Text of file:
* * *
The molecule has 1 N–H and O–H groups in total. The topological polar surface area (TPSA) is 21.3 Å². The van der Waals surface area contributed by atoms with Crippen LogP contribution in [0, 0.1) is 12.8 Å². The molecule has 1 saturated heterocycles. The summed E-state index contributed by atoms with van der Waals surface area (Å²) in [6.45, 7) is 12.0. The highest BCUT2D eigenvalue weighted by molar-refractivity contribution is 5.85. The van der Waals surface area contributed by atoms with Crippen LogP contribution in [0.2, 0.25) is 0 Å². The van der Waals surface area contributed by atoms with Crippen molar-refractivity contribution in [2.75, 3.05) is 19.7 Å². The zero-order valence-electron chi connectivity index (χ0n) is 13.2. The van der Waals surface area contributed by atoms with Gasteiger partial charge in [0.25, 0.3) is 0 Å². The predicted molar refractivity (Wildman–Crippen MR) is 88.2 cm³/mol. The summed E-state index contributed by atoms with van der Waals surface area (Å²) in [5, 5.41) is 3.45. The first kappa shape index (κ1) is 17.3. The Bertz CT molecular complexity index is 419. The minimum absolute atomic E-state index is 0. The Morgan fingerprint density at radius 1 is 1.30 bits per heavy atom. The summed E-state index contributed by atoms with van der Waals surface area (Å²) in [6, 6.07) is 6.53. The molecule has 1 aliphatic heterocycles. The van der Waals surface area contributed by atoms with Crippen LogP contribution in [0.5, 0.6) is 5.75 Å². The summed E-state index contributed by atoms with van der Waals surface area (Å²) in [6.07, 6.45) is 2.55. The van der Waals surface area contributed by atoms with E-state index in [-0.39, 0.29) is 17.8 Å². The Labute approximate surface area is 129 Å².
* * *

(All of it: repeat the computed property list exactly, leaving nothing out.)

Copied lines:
The molecule has 1 N–H and O–H groups in total. The topological polar surface area (TPSA) is 21.3 Å². The van der Waals surface area contributed by atoms with Crippen LogP contribution in [0, 0.1) is 12.8 Å². The molecule has 1 saturated heterocycles. The summed E-state index contributed by atoms with van der Waals surface area (Å²) in [6.45, 7) is 12.0. The highest BCUT2D eigenvalue weighted by molar-refractivity contribution is 5.85. The van der Waals surface area contributed by atoms with Crippen LogP contribution in [0.2, 0.25) is 0 Å². The van der Waals surface area contributed by atoms with Crippen molar-refractivity contribution in [2.75, 3.05) is 19.7 Å². The zero-order valence-electron chi connectivity index (χ0n) is 13.2. The van der Waals surface area contributed by atoms with Gasteiger partial charge in [0.25, 0.3) is 0 Å². The predicted molar refractivity (Wildman–Crippen MR) is 88.2 cm³/mol. The summed E-state index contributed by atoms with van der Waals surface area (Å²) in [5, 5.41) is 3.45. The first kappa shape index (κ1) is 17.3. The Bertz CT molecular complexity index is 419. The minimum absolute atomic E-state index is 0. The Morgan fingerprint density at radius 1 is 1.30 bits per heavy atom. The summed E-state index contributed by atoms with van der Waals surface area (Å²) in [6, 6.07) is 6.53. The molecule has 1 aliphatic heterocycles. The van der Waals surface area contributed by atoms with Crippen LogP contribution in [0.5, 0.6) is 5.75 Å². The summed E-state index contributed by atoms with van der Waals surface area (Å²) in [6.07, 6.45) is 2.55. The van der Waals surface area contributed by atoms with E-state index in [-0.39, 0.29) is 17.8 Å². The Labute approximate surface area is 129 Å².